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During the past three decades, women have become more likely to report rapes and attempted rapes—particularly those involving known assailants—to police. Reporting by others, such as friends and family members, has also risen.
Past studies have shown increases in reporting, but they did not consider changes in the types of incidents occurring or being reported. “Reporting trends without the details—such as crime completion, presence of a weapon, or victim-offender relationship—can be misleading,” researcher Eric Baumer points out. “Changes in willingness to report can be confused with changes in the nature of the crimes themselves.” So Baumer aimed for a more comprehensive study that considered such details.
He used data from the National Crime Survey (NCS) (1973–1991) and National Crime Victimization Survey (NCVS) (1992–2000) to find out how reporting has changed over time, who does the reporting, and the effect of the victim-offender relationship on the chance a rape will be reported. Baumer’s research included all incidents involving a female victim and one or more males who committed offenses (1,609 from 1973–1991, and 636 from 1992–2000).
Subjects interviewed in the National Crime Survey were not asked directly about rape. However, when the survey was redesigned in 1992 and renamed the National Crime Victimization Survey, interviewers began asking a series of questions about “unwanted sexual activity.” The number of sexual victimizations disclosed to interviewers in the second survey shot up, and fewer of them had been reported to police. Because of the survey redesign in 1992, data from the two periods cannot be compared.
Baumer also compared rape reporting with the reporting of other kinds of assaults to see whether broader social changes—such as declining social supports in the wake of violent crime—may have been associated with the changes. He found no significant increase in the likelihood of police notification of other types of assaults, so the increase was particular to rape.
The Rapist You Know
In the 1970’s and 1980’s, most of the increase in reporting was not from victims, but from third parties (friends, family members, or legal advocates). Among victims, the biggest increase in reporting was in cases where women had been attacked by people they knew. Historically, such cases had been much less likely to be reported. As a result of this large increase, the gap between the reporting of known-assailant cases and stranger cases narrowed. During the 1990’s, reporting of rapes committed by known assailants and strangers increased both among third parties and victims. By this time, sexual assault was equally likely to be reported to the police, whether or not the victim knew the person committing the crime, though third parties were still less likely to report if the assailant was known to the victim.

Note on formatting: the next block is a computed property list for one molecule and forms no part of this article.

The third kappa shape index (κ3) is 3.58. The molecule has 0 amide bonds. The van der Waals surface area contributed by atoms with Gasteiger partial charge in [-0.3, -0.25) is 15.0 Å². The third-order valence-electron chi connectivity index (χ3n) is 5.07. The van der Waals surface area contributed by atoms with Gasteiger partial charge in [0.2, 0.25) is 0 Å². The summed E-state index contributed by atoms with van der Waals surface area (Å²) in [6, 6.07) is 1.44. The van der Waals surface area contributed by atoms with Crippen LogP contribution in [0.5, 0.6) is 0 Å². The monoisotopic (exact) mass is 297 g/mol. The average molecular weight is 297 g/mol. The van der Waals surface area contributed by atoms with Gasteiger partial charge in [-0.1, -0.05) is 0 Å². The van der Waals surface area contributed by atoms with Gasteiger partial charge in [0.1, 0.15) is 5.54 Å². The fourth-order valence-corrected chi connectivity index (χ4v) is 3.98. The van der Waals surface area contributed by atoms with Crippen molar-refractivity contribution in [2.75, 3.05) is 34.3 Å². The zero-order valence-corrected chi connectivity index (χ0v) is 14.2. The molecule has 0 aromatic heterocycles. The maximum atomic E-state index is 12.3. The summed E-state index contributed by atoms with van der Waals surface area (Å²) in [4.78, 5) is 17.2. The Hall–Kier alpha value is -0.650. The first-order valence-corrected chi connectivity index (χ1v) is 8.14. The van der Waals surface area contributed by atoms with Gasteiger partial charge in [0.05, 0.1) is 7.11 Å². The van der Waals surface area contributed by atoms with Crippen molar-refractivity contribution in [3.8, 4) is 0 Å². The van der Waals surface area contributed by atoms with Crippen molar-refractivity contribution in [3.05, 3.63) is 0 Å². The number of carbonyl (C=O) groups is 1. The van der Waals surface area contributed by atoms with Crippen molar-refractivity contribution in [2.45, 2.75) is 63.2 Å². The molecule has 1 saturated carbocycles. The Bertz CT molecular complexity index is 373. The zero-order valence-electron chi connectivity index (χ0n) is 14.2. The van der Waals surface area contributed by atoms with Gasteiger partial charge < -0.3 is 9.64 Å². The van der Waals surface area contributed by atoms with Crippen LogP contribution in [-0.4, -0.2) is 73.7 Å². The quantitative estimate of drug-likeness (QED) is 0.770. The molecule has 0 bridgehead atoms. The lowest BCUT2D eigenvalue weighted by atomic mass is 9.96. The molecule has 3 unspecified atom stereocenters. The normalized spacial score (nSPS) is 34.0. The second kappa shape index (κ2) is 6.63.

A Changing World
During the 1970’s, 1980’s, and 1990’s, transformations were taking place in the way Americans defined and responded to rape. Social and political movements—along with changes in the law—encouraged women to inform police about sex crimes. Academics, victim service providers, law enforcement officers, and others continue to debate how these shifts affected perceptions of women, rape, and sexual behavior. But most important, queried Baumer in his study, “Did these changes alter behavior?”
Baumer didn’t study the effects of changing attitudes on reporting, but he believes his research can be used to assess them indirectly. He suggests that the increases he found were consistent with changes in law and culture that removed many of the institutional and social barriers to reporting.
Reporting increases were greatest among women raped by acquaintances—especially well-known acquaintances, spouses, or ex-spouses. This makes sense, Baumer believes, given the focus of legal and social reforms on broadening the definition of rape and reducing obstacles to prosecution in such cases.
A Hidden Crime?
Although legal, social, and political reforms appear to have improved the chances that a rape or attempted rape will be reported to police, most victims still do not report.
Between 1992 and 2000, an average of 31 percent of attempted and completed rapes were reported. That rate increased over the decade, but the fact remains that less than half of such crimes are reported to police.
Baumer suggests that work be done to identify the policies or practices that encourage reporting and to apply those practices elsewhere. Such a strategy might, in turn, increase the chance of arrest and prosecution and, ultimately, the deterrent effect of the criminal justice system.
For More Information
- Baumer, E., Temporal Variation in the Likelihood of Police Notification by Victims of Rapes, 1973-2000, final report submitted to the National Institute of Justice, Washington, DC: University of Missouri-St. Louis, April 2004 (NCJ 207497), available at https://www.ojp.gov/pdffiles1/nij/grants/207497.pdf.
[note 1] National Crime Surveys: National Sample of Rape Victims, 1973–1982, Washington, DC: U.S. Department of Justice, Bureau of Justice Statistics, 1985 (NCJ 104624); National Crime Surveys: National Sample, 1979–1987, Washington, DC: U.S. Department of Justice, Bureau of Justice Statistics, 1989 (NCJ 130249); National Crime Surveys: National Sample, 1986–1992, Washington, DC: U.S. Department of Justice, Bureau of Justice Statistics, 1994 (NCJ 175690).
[note 2] National Crime Victimization Survey, 1992–2000, Washington, DC: U.S. Department of Justice, Bureau of Justice Statistics, 2001.
[note 3] Reporting Crime to the Police, 1992–2000, Washington, DC: U.S. Department of Justice, Bureau of Justice Statistics, 2003 (NCJ 195710):1.